Find nourishment. Just as eagles’ ability to soar on their wings can help them use their eyesight to receive their nourishment, we receive spiritual nourishment as we keep our covenants and stay alert to the things of the Spirit. We see this truth particularly in the ordinance of the sacrament as we partake of bread and water and renew the baptismal covenant.
“I know that in times of fear or fatigue, ‘they that wait upon the Lord shall renew their strength; they shall mount up with wings as eagles; they shall run, and not be weary; and they shall walk, and not faint’ [Isaiah 40:31].
“We receive the gift of such majestic might and sanctifying renewal through the redeeming grace of the Lord Jesus Christ. He has overcome the world, and if we will take upon us His name and ‘walk in His paths’ [Isaiah 2:3] and keep our covenants with Him, we shall, ere long, have peace. Such a reward is not only possible; it is certain.”
RUSH: Ladies and gentlemen, I have a question, maybe a couple of questions here, and I ask these questions simply because I would like the answers. And these questions derive from what I have heard on television today during our obscene profit time-outs here. I very rarely do this, but I turned the audio up, I actually listened, and I’ve caught a couple of guests on Fox and they’ve been asked, “Are you aware that people like Rush Limbaugh are calling the pope Marxist?”
“Oh, yeah, yeah, we’re aware of that, and the pope is clearly aware of it, too, but like the pope said on the plane yesterday, he’s not a leftist. It’s just a misinterpretation.” And this one guest said, “There’s nothing liberal about the pope. He’s just a good Catholic.” He started rattling off charity and concern and all these other things that define Christianity and said that’s all the pope is.
Okay, so I have a question, because this seems to be a major point of contention. I have long maintained that whenever it happened in our welfare state, and we could probably find this with enough deep research. When welfare became or started to become categorized as charity is when liberalism began to be attractive to churches. Churches quite naturally are big on charity both as recipients for distribution and donors. They do both sides.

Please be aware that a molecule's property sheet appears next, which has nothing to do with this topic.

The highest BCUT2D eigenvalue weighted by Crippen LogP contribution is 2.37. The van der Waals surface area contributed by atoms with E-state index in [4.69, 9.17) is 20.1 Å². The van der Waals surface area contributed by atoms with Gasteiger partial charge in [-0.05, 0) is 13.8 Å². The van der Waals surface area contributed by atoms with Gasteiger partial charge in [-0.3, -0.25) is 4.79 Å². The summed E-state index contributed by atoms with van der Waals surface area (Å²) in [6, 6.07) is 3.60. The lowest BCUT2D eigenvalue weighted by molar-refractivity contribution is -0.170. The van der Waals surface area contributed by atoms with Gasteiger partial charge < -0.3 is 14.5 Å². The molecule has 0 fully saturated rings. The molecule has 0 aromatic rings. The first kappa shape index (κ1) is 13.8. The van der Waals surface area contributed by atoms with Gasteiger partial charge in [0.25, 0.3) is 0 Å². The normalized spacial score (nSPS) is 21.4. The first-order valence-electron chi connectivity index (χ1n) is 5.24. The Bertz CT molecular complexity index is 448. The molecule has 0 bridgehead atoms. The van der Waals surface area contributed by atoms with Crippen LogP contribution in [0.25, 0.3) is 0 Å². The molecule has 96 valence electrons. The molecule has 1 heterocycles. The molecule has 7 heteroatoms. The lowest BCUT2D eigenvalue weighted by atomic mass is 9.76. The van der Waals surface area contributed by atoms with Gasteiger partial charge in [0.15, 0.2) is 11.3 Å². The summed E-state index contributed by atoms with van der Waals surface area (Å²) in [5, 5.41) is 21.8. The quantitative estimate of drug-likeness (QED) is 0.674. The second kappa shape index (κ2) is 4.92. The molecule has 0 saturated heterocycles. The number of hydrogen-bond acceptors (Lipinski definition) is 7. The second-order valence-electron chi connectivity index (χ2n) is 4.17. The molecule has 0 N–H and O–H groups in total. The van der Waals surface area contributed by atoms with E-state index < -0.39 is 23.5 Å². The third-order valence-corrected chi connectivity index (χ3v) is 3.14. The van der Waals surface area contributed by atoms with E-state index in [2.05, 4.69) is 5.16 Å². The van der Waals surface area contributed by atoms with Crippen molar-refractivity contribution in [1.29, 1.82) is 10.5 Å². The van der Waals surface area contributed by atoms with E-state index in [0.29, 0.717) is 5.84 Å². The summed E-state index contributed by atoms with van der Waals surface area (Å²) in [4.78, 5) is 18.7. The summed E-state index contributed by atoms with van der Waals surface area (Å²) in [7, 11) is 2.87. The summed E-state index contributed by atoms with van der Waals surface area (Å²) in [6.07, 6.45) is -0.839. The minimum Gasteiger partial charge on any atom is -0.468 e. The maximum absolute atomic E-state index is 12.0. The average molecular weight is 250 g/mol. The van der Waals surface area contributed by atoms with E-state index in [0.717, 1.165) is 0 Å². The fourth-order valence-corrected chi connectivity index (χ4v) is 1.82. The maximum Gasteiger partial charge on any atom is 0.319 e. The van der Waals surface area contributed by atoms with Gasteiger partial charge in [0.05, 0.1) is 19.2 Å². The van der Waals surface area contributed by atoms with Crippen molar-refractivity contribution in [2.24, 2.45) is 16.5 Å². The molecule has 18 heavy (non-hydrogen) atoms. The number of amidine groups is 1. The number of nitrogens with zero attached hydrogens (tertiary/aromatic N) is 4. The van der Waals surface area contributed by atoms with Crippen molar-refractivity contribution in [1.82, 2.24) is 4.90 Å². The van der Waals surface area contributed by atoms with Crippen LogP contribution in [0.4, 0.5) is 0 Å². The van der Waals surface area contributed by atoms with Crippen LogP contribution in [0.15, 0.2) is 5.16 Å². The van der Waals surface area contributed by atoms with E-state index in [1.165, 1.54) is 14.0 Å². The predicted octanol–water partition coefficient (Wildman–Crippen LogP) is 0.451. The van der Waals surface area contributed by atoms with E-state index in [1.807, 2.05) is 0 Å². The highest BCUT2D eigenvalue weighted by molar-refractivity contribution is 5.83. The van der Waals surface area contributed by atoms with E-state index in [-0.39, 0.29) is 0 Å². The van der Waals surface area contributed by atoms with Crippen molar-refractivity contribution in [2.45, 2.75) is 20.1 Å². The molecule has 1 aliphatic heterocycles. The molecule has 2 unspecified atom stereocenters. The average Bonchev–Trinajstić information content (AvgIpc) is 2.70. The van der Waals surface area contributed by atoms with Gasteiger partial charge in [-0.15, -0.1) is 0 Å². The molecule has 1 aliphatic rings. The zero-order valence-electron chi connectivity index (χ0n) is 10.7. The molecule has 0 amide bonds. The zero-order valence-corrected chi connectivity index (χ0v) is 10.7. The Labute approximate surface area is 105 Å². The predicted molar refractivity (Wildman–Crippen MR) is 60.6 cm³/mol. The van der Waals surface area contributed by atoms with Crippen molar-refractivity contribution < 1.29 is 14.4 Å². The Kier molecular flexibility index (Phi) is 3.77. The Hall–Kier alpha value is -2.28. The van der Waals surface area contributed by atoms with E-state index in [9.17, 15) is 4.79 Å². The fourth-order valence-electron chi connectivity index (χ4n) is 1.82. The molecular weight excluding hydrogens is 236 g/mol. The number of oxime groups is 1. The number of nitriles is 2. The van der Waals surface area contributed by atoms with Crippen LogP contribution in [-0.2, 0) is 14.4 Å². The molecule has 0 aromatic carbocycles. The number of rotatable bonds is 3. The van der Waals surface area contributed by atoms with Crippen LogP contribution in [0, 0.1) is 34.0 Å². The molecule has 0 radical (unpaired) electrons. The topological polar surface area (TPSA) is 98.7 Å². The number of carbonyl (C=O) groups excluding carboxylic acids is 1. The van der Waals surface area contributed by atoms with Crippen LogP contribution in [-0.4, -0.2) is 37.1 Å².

So along comes this pope now and his not apologists, but the people translating for him or explaining, interpreting, “Oh, no, no, no, this ideological, pope is not liberal, no, no, no, no, no. Don’t be so silly. Don’t be so foolish. Don’t be so small-minded. He’s simply a Catholic, simply Christian, this is what Christians and Catholics do.” And then, “It’s what Jesus did, simply what Jesus did.” So my question is this. I need some legitimate help on this. I know that Jesus preached charity. Did Jesus tell people to give their money to the Romans so that the Romans could then distribute it?
In other words, did Jesus tell people to give their money to whatever governing entity there was, or entities there were at the time, or did he preach charity as an individual thing? In other words, was Jesus a big-government charitable advocate? It seems to me that it might have been the opposite, that Jesus had some problems with governments.
These are just open-ended questions to which I’m asking if people have the answer.
These are not rhetorical questions.
Well, I don’t think there’s anything offensive about these questions. One, I’m trying to understand, because it’s come up today. One of the undeniable truths in our culture is that the modern day Democrat Party does not like religion. They don’t like Christianity. That’s not even arguable. (interruption) Well, certain big government didn’t like Jesus, but my point is when it comes to chair, the pope seems to be advocating that governments need to do all of these big things, and our interpreters on TV are saying, “Yep, that’s what Jesus did.”
Is that right? I am not a theologian. I have never used this program to preach or proselytize. As you well know, I don’t go into any of these arguments. Faith is a deeply personal, private thing. That’s why I don’t even condone arguments about it on this program, so I’m just asking here. (interruption) No, I’m not asking if… (interruption) When Jesus told people to be charitable, was he telling them to pay higher taxes and let the Romans take care of it? (interruption) He wasn’t, right? The Romans ran the show.